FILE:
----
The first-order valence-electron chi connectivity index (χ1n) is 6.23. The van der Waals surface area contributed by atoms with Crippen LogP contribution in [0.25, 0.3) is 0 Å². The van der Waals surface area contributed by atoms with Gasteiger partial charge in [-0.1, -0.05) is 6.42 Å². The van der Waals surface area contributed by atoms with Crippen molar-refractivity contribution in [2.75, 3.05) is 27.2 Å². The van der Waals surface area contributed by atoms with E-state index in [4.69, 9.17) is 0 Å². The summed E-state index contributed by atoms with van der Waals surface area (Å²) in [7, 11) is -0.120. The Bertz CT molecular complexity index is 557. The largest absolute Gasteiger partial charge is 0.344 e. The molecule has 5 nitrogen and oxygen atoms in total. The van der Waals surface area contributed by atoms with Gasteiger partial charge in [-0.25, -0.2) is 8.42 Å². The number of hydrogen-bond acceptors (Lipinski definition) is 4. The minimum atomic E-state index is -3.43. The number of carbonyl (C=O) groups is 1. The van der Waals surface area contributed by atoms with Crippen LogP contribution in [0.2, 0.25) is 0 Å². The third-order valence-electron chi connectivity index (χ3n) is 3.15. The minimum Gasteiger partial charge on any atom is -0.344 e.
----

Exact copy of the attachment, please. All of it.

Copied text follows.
The first-order valence-electron chi connectivity index (χ1n) is 6.23. The van der Waals surface area contributed by atoms with Crippen LogP contribution in [0.25, 0.3) is 0 Å². The van der Waals surface area contributed by atoms with Gasteiger partial charge in [-0.1, -0.05) is 6.42 Å². The van der Waals surface area contributed by atoms with Crippen molar-refractivity contribution in [2.75, 3.05) is 27.2 Å². The van der Waals surface area contributed by atoms with E-state index in [4.69, 9.17) is 0 Å². The summed E-state index contributed by atoms with van der Waals surface area (Å²) in [7, 11) is -0.120. The Bertz CT molecular complexity index is 557. The largest absolute Gasteiger partial charge is 0.344 e. The molecule has 5 nitrogen and oxygen atoms in total. The van der Waals surface area contributed by atoms with Gasteiger partial charge in [-0.25, -0.2) is 8.42 Å². The number of hydrogen-bond acceptors (Lipinski definition) is 4. The minimum atomic E-state index is -3.43. The number of carbonyl (C=O) groups is 1. The van der Waals surface area contributed by atoms with Crippen LogP contribution in [0.2, 0.25) is 0 Å². The third-order valence-electron chi connectivity index (χ3n) is 3.15. The minimum Gasteiger partial charge on any atom is -0.344 e.